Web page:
Bengaluru, April 25: It was the first match in a World Cup for Kenya. The occasion was huge and so were the opponents: India.
The two teams met at the Barabati Stadium in Cuttack, Odisha, and the date was February 18. As one of the three associate nations of the ICC to make their debut, Kenya were clearly the underdogs against a formidable Indian side in their den but the Africans did not surrender too easily even as the end result looked one-sided with Mohammad Azharuddin’s men registering a 7-wicket win.
Azharuddin won the toss and asked Maurice Odumbe’s side to bat first. There were some good starts but none of the batsmen carried on with it, excepting the talented Steve Tikolo who hit 65 in 83 balls. Anil Kumble (three wickets) and Venkatapathy Raju (two wickets) were the pick of the Indian bowlers and Kenya managed 199 for six in their 50 overs.
For a team that had barely played any big cricket coming into their maiden WC, the show was not too bad and that was against a big team like India.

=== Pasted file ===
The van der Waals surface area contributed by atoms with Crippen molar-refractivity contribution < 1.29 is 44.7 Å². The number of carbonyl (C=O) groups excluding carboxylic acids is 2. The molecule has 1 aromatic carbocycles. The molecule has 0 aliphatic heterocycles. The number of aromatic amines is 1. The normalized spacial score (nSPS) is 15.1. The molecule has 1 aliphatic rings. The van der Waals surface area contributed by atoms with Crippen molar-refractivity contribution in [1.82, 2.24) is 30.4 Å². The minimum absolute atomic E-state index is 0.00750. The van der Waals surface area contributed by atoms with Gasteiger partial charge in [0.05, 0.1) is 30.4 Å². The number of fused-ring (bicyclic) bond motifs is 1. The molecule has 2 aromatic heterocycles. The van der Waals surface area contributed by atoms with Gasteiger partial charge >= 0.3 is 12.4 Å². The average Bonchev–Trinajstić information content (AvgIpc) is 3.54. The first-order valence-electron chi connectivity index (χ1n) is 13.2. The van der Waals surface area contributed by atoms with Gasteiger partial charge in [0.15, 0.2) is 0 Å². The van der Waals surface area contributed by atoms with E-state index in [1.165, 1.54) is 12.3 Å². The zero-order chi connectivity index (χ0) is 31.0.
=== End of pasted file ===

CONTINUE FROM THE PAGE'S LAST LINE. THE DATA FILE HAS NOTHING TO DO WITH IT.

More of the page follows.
Eyeing 200 to pick their first points in the tournament, Ajay Jadeja and Sachin Tendulkar opened the Indian innings and they had a cakewalk. The duo added 163 runs for the first wicket and it was Asif Karim, one of Kenya’s biggest names in cricket, who came third change to pick up Jadeja for 53 (85 balls).
However, the left-arm spinner, whose style resembles a service in tennis and that is because he has also played that game (in fact Karim has captained Kenya in Davis Cup), was more upset because he could not pick the more prized wicket of Tendulkar.
The Master Blaster was on 99 when he played an entire over of Karim but remained stranded, failing to pick that one single run. The second delivery of the over even went the closest to pick the batsman as it straightened and hit Tendulkar’s pads and the ball was caught at the silly mid-off. It was very very close for the Master to escape but the umpire felt he was not out and that’s what mattered the most.
Asif had no doubt whatsoever that Tendulkar was out and in an interview later, he had said that the Indian batsman should have simply walked out without even looking at the umpire.
But that was not to be and Tendulkar remained not out on 127, his first century in a World Cup, and India won handsomely with more than eight overs to spare.